The wisps of smoke are birds/insects being immolated by the Ivanpah solar farm.
A macabre fireworks show unfolds each day along I-15 west of Las Vegas, as birds fly into concentrated beams of sunlight and are instantly incinerated, leaving wisps of white smoke against the blue desert sky.
Workers at the Ivanpah Solar Plant have a name for the spectacle: “Streamers.”
Federal biologists say about 6,000 birds die from collisions or immolation annually while chasing flying insects around the facility’s three 40-story towers, which catch sunlight from five square miles of garage-door-size mirrors to drive the plant’s power-producing turbines.
Coyotes are getting fat on Roadrunners.
In addition, coyotes eat dozens of road runners trapped along the outside of a perimeter fence that was designed to prevent federally threatened desert tortoises from wandering onto the property.
A small fire was reported yesterday morning at the Ivanpah Solar Electric Generating System (ISEGS) in California, forcing a temporary shutdown of the facility. It’s now running at a third of its capacity (a second tower is down due to scheduled maintenance), and it’s not immediately clear when the damaged tower will restart. It’s also unclear how the incident will impact California’s electricity supply.
Putting out the blaze was not easy task, either. Firefighters were forced to climb 300 feet up a boiler tower to get to the scene. Officials said the fire was located about two-thirds up the tower. Workers at the plant actually managed to subdue the flames by the time firefighters reached the spot, and it was officially extinguished about 20 minutes after it started.
Have you heard about the funnel effect? It appears solar plants can draw in millions of insects and fry them. And then migratory birds drop in to eat the insects and the birds then get fried too.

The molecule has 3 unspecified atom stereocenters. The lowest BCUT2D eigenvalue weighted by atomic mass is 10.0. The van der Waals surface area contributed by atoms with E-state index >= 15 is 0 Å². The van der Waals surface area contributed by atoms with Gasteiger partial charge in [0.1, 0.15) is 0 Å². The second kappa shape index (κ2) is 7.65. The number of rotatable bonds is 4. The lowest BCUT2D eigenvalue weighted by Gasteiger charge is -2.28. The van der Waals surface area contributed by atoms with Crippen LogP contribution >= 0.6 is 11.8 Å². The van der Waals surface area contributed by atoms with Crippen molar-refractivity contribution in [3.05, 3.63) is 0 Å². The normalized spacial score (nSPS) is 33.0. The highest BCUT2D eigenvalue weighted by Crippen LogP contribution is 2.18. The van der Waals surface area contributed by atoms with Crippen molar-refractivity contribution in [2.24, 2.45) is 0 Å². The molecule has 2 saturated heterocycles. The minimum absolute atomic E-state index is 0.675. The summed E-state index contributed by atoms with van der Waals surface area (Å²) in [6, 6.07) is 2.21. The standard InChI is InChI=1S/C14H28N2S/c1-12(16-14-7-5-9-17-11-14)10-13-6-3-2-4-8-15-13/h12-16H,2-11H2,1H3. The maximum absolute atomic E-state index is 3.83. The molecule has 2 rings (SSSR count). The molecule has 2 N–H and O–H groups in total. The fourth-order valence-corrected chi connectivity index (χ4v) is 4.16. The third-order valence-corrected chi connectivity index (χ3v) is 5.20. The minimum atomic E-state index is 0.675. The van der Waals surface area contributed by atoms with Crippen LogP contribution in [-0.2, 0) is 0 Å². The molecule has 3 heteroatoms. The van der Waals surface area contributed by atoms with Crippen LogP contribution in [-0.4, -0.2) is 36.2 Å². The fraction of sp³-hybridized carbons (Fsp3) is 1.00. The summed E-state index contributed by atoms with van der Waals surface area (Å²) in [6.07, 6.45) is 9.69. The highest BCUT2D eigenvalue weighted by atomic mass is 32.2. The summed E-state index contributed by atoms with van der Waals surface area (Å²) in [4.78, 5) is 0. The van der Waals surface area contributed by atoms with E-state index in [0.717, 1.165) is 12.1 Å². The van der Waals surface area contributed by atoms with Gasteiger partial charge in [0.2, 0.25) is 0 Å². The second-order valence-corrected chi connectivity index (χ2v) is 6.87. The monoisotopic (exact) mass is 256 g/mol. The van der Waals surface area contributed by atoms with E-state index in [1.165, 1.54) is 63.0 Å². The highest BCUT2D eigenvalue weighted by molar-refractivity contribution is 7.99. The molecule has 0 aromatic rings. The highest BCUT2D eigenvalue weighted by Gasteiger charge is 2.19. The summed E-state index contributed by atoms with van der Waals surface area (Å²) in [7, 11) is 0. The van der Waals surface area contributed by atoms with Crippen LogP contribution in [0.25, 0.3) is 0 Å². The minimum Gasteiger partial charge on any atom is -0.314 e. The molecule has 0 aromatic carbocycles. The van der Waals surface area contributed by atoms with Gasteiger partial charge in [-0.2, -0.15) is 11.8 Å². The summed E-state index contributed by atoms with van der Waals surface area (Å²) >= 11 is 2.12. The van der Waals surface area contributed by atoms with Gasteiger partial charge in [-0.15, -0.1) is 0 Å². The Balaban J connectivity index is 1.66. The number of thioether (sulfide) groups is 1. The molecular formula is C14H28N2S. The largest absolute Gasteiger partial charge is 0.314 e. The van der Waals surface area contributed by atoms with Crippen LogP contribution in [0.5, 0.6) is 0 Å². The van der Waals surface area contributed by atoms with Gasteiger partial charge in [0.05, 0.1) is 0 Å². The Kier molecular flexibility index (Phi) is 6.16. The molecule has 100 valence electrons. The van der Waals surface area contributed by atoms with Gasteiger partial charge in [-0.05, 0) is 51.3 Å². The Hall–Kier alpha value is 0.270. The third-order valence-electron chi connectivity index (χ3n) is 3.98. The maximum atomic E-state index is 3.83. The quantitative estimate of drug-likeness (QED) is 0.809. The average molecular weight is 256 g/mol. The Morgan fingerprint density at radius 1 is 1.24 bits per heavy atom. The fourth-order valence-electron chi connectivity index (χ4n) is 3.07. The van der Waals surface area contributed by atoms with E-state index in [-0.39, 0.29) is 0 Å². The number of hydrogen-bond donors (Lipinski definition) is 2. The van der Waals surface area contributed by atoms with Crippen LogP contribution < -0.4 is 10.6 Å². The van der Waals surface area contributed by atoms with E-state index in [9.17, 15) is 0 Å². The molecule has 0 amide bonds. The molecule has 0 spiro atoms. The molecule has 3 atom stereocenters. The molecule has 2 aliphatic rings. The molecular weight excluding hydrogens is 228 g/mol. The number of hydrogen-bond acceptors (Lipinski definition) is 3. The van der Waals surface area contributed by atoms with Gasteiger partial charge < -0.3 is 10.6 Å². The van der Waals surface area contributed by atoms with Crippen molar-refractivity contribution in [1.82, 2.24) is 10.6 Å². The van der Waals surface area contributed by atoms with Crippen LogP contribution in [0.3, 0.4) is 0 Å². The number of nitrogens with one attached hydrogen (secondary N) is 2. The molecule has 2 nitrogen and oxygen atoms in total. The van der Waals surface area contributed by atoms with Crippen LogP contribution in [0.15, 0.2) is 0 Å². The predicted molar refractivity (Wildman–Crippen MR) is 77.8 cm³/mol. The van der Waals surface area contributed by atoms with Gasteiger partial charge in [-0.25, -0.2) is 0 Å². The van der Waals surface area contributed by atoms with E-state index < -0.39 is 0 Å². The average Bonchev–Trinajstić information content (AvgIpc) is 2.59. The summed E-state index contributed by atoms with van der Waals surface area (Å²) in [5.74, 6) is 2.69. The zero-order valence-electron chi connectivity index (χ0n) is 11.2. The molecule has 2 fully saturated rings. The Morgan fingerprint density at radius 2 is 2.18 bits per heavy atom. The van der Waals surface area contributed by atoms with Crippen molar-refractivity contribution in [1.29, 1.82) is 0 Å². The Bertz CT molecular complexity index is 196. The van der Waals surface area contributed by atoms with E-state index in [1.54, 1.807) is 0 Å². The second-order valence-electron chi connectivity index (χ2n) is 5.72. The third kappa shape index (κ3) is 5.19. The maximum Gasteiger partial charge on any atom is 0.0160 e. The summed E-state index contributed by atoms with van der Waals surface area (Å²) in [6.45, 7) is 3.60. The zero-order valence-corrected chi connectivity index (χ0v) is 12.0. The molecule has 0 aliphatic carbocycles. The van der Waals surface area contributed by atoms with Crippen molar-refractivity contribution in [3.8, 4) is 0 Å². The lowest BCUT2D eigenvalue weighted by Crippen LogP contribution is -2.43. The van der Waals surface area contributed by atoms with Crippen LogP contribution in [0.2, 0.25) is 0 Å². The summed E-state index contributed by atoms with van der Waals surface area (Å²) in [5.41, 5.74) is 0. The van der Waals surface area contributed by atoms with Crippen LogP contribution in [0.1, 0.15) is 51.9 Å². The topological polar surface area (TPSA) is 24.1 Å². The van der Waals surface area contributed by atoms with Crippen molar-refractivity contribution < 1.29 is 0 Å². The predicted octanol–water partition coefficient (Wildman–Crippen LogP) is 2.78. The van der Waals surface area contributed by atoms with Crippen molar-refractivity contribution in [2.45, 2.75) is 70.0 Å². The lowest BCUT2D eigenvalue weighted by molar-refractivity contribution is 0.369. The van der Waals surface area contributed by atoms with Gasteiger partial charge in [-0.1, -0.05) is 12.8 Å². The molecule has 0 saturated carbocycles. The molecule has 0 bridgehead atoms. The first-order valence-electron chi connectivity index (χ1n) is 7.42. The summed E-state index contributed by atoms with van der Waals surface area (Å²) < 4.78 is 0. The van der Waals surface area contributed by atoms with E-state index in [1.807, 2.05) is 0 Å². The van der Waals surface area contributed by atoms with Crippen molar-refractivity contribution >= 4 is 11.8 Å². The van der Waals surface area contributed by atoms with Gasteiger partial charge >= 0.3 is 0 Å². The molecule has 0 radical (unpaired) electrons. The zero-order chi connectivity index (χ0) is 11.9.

“USFWS also noted an issue ReWire hasn’t covered before, and we suspect it has something to do with that funnel effect: the mortality of insects. The agency says the Palen solar project may have a serious effect on insects, based on experience at BrightSource’s Ivanpah Solar Electric Generating System (ISEGS) site, now nearing completion in San Bernardino County. “Staff with the CEC reported large mortalities of insects killed during flux testing at the ISEGS site,” says USFWS. “[A]mong those documented include migratory monarch butterflies and dragonflies.”
A subsequent passage in the note on insects is an important summary of the relevance of insect mortalities to risk to other wildlife:
The ecological effects of mass insect mortalities have not been investigated
and may lead to greater levels of mortality than have been anticipated. In particular,
concentrations of insects are likely to draw insectivorous and omnivorous migratory
birds, including many raptors, which may increase the risk of bird mortalities.
If you have a facility that both attracts an entire food chain and then poses a risk of mortality or injury to individual animals at any level in that chain, then you’ve created an ecosystem-wide population sink that can metaphorically “funnel” individual animals from a wide stretch of habitat to a single spot where they meet their demise.